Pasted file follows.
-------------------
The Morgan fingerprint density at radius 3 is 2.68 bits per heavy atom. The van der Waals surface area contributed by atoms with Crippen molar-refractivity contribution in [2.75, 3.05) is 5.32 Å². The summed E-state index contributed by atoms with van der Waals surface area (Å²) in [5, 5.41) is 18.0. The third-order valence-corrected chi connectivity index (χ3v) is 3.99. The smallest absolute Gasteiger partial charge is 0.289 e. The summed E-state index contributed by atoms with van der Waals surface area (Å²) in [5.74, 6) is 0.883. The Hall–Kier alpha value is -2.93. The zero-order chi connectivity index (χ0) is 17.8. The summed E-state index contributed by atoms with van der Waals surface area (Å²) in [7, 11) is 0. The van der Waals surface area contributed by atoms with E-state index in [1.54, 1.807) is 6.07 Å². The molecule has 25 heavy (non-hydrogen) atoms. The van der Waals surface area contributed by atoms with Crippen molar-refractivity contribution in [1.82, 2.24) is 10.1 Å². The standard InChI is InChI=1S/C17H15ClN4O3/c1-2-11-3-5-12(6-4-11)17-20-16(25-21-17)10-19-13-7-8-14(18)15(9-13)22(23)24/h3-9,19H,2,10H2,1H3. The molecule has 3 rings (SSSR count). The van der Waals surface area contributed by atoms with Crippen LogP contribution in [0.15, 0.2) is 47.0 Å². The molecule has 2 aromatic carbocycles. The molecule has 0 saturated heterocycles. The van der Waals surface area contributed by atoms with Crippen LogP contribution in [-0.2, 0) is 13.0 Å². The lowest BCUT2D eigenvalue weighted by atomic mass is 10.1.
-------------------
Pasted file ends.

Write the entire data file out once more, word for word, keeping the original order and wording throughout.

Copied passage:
The Morgan fingerprint density at radius 3 is 2.68 bits per heavy atom. The van der Waals surface area contributed by atoms with Crippen molar-refractivity contribution in [2.75, 3.05) is 5.32 Å². The summed E-state index contributed by atoms with van der Waals surface area (Å²) in [5, 5.41) is 18.0. The third-order valence-corrected chi connectivity index (χ3v) is 3.99. The smallest absolute Gasteiger partial charge is 0.289 e. The summed E-state index contributed by atoms with van der Waals surface area (Å²) in [5.74, 6) is 0.883. The Hall–Kier alpha value is -2.93. The zero-order chi connectivity index (χ0) is 17.8. The summed E-state index contributed by atoms with van der Waals surface area (Å²) in [7, 11) is 0. The van der Waals surface area contributed by atoms with E-state index in [1.54, 1.807) is 6.07 Å². The molecule has 25 heavy (non-hydrogen) atoms. The van der Waals surface area contributed by atoms with Crippen molar-refractivity contribution in [1.82, 2.24) is 10.1 Å². The standard InChI is InChI=1S/C17H15ClN4O3/c1-2-11-3-5-12(6-4-11)17-20-16(25-21-17)10-19-13-7-8-14(18)15(9-13)22(23)24/h3-9,19H,2,10H2,1H3. The molecule has 3 rings (SSSR count). The van der Waals surface area contributed by atoms with Crippen LogP contribution in [0.15, 0.2) is 47.0 Å². The molecule has 2 aromatic carbocycles. The molecule has 0 saturated heterocycles. The van der Waals surface area contributed by atoms with Crippen LogP contribution in [-0.2, 0) is 13.0 Å². The lowest BCUT2D eigenvalue weighted by atomic mass is 10.1.